January 31, 2008
Over the past two nights, I've watched the final batch of presidential candidates debate each other.
One thing stands out:
For all of the hue and cry about Americans wanting an "outsider," a "changing of the guard," it looks more and more like the voters are going in the opposite direction.
On the Democratic side, the momentum is with Barack Obama but the machine is with Hillary Clinton. Democrats are dreamers: they are electrified by Obama, in love with him, want to believe in him. But in the end, the New Guard he represents may fall victim to the Old Guard steamroller.
On the Republican side, the momentum is with John McCain but the conservatives are with Mitt Romney. Republicans are pragmatists: they want to win, and they certainly don't want to lose to a Clinton again. The New Guard Romney represents may fall victim to the Establishment tendencies of the Republican party.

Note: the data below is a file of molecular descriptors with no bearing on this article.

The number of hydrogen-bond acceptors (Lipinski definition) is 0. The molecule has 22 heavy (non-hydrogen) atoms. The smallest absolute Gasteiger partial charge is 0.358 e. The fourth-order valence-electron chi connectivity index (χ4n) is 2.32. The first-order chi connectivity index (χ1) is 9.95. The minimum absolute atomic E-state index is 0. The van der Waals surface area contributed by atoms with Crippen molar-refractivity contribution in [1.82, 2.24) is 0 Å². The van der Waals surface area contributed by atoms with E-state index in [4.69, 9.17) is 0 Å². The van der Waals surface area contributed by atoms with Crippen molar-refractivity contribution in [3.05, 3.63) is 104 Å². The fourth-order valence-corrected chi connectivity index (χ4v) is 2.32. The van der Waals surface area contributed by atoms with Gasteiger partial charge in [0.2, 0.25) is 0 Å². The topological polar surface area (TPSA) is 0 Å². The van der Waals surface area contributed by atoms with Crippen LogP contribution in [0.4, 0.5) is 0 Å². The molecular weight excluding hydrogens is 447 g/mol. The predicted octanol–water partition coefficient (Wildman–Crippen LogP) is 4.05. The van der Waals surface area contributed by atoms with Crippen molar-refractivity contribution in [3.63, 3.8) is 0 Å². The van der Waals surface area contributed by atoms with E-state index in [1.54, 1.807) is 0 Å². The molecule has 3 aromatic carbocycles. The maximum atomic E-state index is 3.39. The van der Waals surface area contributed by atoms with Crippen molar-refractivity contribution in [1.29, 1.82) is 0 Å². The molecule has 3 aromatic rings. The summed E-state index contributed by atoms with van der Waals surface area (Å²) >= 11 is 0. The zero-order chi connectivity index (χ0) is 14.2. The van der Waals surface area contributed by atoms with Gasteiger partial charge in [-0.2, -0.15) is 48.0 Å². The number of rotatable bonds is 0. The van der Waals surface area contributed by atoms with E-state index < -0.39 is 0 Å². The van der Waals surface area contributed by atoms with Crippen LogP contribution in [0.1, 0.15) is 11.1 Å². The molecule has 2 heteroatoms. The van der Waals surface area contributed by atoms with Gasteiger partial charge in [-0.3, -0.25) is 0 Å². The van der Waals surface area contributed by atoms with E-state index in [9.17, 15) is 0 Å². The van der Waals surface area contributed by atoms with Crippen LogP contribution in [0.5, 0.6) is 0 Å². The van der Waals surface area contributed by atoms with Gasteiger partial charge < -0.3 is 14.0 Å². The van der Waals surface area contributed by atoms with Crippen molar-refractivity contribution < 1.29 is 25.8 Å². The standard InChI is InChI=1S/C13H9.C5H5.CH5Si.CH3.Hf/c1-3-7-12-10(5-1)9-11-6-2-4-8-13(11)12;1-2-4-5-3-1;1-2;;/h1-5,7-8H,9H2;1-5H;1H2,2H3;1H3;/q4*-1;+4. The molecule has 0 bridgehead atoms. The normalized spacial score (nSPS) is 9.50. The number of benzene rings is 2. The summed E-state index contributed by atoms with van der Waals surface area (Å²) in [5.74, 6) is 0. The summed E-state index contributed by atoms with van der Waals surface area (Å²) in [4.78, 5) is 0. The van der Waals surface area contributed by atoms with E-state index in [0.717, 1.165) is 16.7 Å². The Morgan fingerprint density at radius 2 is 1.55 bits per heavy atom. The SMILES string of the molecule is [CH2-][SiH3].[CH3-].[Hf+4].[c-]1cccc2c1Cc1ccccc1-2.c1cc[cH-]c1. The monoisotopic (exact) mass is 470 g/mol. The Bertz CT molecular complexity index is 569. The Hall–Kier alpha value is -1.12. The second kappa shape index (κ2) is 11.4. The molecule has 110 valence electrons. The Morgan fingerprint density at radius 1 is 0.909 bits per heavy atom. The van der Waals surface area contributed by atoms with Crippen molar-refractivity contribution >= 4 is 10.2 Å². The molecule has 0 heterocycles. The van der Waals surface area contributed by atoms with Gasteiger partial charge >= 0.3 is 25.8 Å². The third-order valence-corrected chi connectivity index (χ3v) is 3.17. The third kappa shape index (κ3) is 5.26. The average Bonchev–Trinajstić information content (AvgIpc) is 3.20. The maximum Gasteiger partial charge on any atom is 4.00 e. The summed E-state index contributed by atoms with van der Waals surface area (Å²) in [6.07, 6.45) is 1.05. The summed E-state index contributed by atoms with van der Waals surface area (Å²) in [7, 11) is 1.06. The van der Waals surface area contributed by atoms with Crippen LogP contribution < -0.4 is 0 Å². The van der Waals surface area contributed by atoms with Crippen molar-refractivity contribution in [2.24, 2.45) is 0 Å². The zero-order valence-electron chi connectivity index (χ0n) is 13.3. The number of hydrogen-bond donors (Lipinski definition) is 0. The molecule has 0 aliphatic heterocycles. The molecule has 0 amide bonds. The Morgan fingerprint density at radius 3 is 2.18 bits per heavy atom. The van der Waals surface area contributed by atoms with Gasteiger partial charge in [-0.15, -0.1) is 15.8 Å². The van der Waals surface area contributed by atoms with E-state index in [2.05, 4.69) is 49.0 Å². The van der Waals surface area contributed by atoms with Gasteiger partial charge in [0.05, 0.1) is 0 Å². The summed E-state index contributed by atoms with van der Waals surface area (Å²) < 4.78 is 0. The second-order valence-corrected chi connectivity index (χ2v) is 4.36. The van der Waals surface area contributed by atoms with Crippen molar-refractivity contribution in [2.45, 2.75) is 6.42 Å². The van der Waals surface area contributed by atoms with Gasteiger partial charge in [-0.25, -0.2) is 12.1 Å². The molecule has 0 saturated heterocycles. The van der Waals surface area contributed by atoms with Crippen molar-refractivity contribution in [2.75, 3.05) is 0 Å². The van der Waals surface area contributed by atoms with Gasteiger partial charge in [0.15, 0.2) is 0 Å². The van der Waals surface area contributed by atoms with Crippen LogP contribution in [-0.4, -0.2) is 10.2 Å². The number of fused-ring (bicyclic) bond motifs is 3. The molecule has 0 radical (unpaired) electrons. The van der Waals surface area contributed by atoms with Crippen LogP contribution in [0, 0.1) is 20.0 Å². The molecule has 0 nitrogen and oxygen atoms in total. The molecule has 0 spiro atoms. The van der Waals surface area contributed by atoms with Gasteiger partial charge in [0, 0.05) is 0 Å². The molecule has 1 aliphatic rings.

Liberals can't stand Hillary for a lot of things, primarily her Iraq vote. Conservatives can't stand McCain for reasons from illegal immigration to the Bush tax cuts to campaign finance. The Old Guard has its problems.
But liberals also are concerned that Obama isn't quite ready for primetime. And conservatives are wary about Romney's ultimate electability. The New Guard has its problems too.
But for all of the talk about Americans wanting an "outsider," the actual outsiders in the race are running second to the ultimate Washington insiders. Are we saying one thing and voting another?
Americans are pulled in two radically different directions, faced with candidates they find to be less than ideal. But Super Tuesday is still days away, and voters in both parties still have alternatives. Conservatives: Romney is still in the race. Vote for him. Liberals: Obama is a risk but a gutsy one. Vote for him.
For a year, we've been told that we want "change." Is that true? If it is, there's still time to put our money---and our votes--where our mouths are.